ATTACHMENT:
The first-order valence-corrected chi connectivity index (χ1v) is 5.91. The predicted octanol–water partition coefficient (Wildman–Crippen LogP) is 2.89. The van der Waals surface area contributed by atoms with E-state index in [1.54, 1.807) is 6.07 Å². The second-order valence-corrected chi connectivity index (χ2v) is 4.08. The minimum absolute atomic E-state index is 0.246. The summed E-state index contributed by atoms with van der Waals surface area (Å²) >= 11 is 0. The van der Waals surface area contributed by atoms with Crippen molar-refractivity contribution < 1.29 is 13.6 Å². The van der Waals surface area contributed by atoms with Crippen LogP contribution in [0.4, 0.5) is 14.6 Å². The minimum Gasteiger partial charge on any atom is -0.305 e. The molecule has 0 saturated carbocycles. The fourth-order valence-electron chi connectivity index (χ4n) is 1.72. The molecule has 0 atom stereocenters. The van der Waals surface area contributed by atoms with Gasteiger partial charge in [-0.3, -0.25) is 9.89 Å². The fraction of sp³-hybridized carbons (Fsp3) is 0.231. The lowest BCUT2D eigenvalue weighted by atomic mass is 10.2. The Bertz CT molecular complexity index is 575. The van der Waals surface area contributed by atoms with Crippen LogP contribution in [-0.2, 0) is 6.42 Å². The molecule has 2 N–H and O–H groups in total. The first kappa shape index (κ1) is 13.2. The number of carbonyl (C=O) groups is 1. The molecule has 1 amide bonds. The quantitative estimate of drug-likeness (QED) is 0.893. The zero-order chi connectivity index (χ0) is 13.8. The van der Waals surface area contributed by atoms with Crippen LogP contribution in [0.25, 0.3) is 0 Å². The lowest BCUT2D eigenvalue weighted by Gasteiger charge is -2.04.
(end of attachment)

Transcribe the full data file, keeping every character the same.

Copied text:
The first-order valence-corrected chi connectivity index (χ1v) is 5.91. The predicted octanol–water partition coefficient (Wildman–Crippen LogP) is 2.89. The van der Waals surface area contributed by atoms with E-state index in [1.54, 1.807) is 6.07 Å². The second-order valence-corrected chi connectivity index (χ2v) is 4.08. The minimum absolute atomic E-state index is 0.246. The summed E-state index contributed by atoms with van der Waals surface area (Å²) >= 11 is 0. The van der Waals surface area contributed by atoms with Crippen molar-refractivity contribution < 1.29 is 13.6 Å². The van der Waals surface area contributed by atoms with Crippen LogP contribution in [0.4, 0.5) is 14.6 Å². The minimum Gasteiger partial charge on any atom is -0.305 e. The molecule has 0 saturated carbocycles. The fourth-order valence-electron chi connectivity index (χ4n) is 1.72. The molecule has 0 atom stereocenters. The van der Waals surface area contributed by atoms with Gasteiger partial charge in [-0.3, -0.25) is 9.89 Å². The fraction of sp³-hybridized carbons (Fsp3) is 0.231. The lowest BCUT2D eigenvalue weighted by atomic mass is 10.2. The Bertz CT molecular complexity index is 575. The van der Waals surface area contributed by atoms with Crippen LogP contribution in [-0.2, 0) is 6.42 Å². The molecule has 2 N–H and O–H groups in total. The first kappa shape index (κ1) is 13.2. The number of carbonyl (C=O) groups is 1. The molecule has 1 amide bonds. The quantitative estimate of drug-likeness (QED) is 0.893. The zero-order chi connectivity index (χ0) is 13.8. The van der Waals surface area contributed by atoms with Crippen LogP contribution in [0.25, 0.3) is 0 Å². The lowest BCUT2D eigenvalue weighted by Gasteiger charge is -2.04.